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Businesses, organizations offer place for students to virtually do their schoolwork
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Businesses, organizations offer place for students to virtually do their schoolwork

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Ashley Tabano, owner of Encore Performing Arts Center, Egg Harbor Township Gymnastics and dance studios are offering a day program where parents can drop off their children, during school hours, so kids can work on their school work as schools go all virtual

Right after Gov. Phil Murphy announced this month that schools can start the academic year offering online classes, districts across the state rolled back their hybrid instruction models — and parents started to panic.

What will they do with their kids during the day if they have to go to work? If they’re working from home, how will they balance their workload while helping their children with instruction?

That’s when some organizations, their own routines impacted by restrictions during the pandemic, began offering a solution — drop your child off to the local organization, dance studio or gymnastics academy where they can experience the structure of school, complete with physical activities.

As a parent, Ashley Tabano, owner of Encore! Performing Arts Center in Egg Harbor Township, felt firsthand the anxiety over what she will do with her kids, ages 10, 7 and 2, during school hours.

“I want them to go somewhere, be able to do their work and then have a little bit of interaction, a little bit of physical activity,” she said. “I knew that it was something that I would really appreciate, and as I started to talk to some of the other parents they’re like, ‘Oh yeah, that’s a great idea.’”

Tabano is also the dance teacher at Cedar Creek High School and has to report to the school to virtually teach her students.

To help parents in similar situations, Tabano’s Encore! will offer a “Eduternative” program where parents can drop off their child, with their laptop, headphones, snacks and lunch for the day and Encore will oversee school instruction and help with any academic questions.

Similar programs are also being offered at Bright Stars Gymnastics in Egg Harbor Township and at the Cumberland-Cape-Atlantic YMCA in Vineland.

“We really listened to our community, especially parents that were working either from home or in office jobs,” said Theresa Booth, senior director of child development at the YMCA. “For some parents, they have a job, they have a career. How do you do that and be a parent and balance being a teacher? That’s a lot of stress, so we thought how could we help.”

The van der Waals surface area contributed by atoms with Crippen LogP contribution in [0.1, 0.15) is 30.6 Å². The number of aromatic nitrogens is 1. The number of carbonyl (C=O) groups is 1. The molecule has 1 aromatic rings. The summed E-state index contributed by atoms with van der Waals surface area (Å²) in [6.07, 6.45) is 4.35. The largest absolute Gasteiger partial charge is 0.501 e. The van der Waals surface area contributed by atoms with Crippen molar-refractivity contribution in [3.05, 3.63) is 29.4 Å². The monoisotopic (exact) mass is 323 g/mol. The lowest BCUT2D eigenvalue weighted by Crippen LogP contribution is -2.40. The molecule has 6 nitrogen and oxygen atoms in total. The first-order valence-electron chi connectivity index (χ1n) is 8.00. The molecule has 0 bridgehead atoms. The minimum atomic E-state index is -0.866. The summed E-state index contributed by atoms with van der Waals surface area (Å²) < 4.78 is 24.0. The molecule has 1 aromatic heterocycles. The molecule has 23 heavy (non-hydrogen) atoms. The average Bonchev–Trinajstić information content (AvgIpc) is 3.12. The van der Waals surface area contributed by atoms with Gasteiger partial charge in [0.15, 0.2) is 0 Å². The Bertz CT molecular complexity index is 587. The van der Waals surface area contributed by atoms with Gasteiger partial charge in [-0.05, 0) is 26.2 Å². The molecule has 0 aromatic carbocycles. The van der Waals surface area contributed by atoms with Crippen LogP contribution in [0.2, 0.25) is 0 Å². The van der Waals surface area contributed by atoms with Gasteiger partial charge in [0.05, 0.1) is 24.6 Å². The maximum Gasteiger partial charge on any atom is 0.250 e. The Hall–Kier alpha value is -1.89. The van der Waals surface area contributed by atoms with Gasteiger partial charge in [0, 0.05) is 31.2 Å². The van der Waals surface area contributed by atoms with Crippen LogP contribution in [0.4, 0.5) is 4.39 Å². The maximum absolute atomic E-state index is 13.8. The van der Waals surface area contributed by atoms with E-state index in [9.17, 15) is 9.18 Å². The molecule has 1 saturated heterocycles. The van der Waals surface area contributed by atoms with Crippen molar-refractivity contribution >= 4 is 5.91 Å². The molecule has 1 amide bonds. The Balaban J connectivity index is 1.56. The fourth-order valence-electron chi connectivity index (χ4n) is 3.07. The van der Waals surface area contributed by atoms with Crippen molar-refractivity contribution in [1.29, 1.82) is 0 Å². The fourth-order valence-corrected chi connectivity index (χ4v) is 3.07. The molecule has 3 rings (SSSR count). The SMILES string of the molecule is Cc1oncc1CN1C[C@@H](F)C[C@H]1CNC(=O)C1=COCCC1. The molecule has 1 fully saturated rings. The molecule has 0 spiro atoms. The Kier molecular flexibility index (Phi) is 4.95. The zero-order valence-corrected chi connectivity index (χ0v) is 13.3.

The YMCA is offering the program at its Vineland location and, through a partnership, with elementary schools in Port Norris and Somers Point. Bright Stars, Encore and the YMCA are all taking similar approaches when it comes to virtual learning and the health and safety of its students and staff.

Temperature checks will be taken when students arrive, and a health questionnaire will be given. Students and staff must wear a mask at all times and work tables will be 6 feet apart.

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Students will be broken up by age, in different groups in different rooms and staff will be on site to help with any schoolwork-related questions. Staff range from substitute teachers to former teachers to college students willing to help.

“One of our employees, who’s also a mom, is right on top of the kids,” said Bonnie Petitt, owner of Bright Stars. “She’s very efficient, and she’ll be facilitating the structure in the program and making sure they’re getting their work done and answering any questions.

Bonnie Petitt, owner of Bright Stars Gymnastics, is offering a day program where parents can drop off their children, during school hours, so kids can work on their school work as schools go all virtual

“She’ll redirect them if they’re getting off track or distracted,” she added. “The parents will be responsible for making sure the kids are actually on track with what the school is asking of them, but we will make sure that the time they spend here with schoolwork is productive.”

Each program will have a schedule in place that includes virtual learning time, lunch and physical and extracurricular activities.

“We feel as though we can offer the full package that the children need to focus on their academics. We’ll make sure they get a lot of physical activity, a lot of team building and a lot of socialization,” Petitt said.

The YMCA is also doing social emotional learning, where frequent check-ins to students will occur from staff who received trauma training who can look for signs, Booth said.

“I can’t imagine being a small child dealing with all this doom and gloom,” she said. “Wearing a mask and not going to school, ‘I can’t go to school and I can’t hug my friends.’”

Most schools in the area that are starting the academic year all virtual plan to return to a hybrid model in October or November, but Petitt may offer the program all year.

“We’ve had a lot of interest for the entire school year,” she said. “We are planning to keep moving forward with it. A lot of what we’re hearing is that parents are still not clear when their children are going to be scheduled to go to school, if at all.”

Encore and the YMCA plan to do the same, although Tabano hopes kids will eventually return to school.

“As a teacher I want to teach my kids in person,” she said. “Obviously I understand (the pandemic), but it’s just disheartening to even think of the detriment that’s going to happen to these kids by not having in-person instruction.

“I’m really trying to help,” she added about the program. “It’s a tough time and we all need to help each other.”

Contact: 609-272-7239

CFairfield@pressofac.com

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